When Pier A was threatened with demolition by the Battery Park City Authority to make way for landfill, the Conservancy came to the rescue. In June 1975, the Conservancy secured local landmark designation and the listing of the 1886 fireboat station in the National Register of Historic Places. This made possible a federal grant, matched by New York State funds, for the preparation of an historic structures report. Unused for years while plans were stalled by financial problems, this outstanding example of Victorian architecture and innovative engineering has now been redeveloped. It will reopen in early 2015 as a restaurant Pier A Harbor House.
This comprehensive restoration has stabilized the building’s internal structure, rehabilitated its exterior envelope, and installed all new systems. Historical elements, including wood stair railings, iron structural brackets, doors and door hardware, and ornamental metal sheeting were salvaged for re-use, as were materials left from a failed restoration campaign in the 1990s. Pier A’s spaces have been modernized throughout with improved egress that allows for public assembly on all levels, respecting the original interior wall layouts.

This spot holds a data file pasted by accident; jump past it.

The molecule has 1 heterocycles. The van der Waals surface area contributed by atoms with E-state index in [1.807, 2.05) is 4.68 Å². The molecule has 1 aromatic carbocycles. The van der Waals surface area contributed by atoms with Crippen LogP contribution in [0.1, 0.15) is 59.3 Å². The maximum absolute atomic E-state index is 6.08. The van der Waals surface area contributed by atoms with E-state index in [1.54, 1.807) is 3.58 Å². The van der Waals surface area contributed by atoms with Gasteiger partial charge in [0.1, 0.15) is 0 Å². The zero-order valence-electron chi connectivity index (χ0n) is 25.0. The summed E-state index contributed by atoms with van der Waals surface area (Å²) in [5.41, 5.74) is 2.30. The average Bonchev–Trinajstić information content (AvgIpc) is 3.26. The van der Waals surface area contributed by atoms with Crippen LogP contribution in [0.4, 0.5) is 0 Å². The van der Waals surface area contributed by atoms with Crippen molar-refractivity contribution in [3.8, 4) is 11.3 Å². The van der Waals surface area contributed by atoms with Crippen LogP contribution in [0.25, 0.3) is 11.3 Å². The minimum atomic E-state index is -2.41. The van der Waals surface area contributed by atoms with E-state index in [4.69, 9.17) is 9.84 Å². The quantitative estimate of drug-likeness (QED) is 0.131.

The project has benefits beyond the building itself: More than 200 jobs will be added to the City, it has created better pedestrian access to the water, established a sense of place connecting adjacent parkland, and maximized potential of the southern end of Battery Park City. The stunning result will return this unusual building to active use, engaging New Yorkers and tourists along the Hudson shore.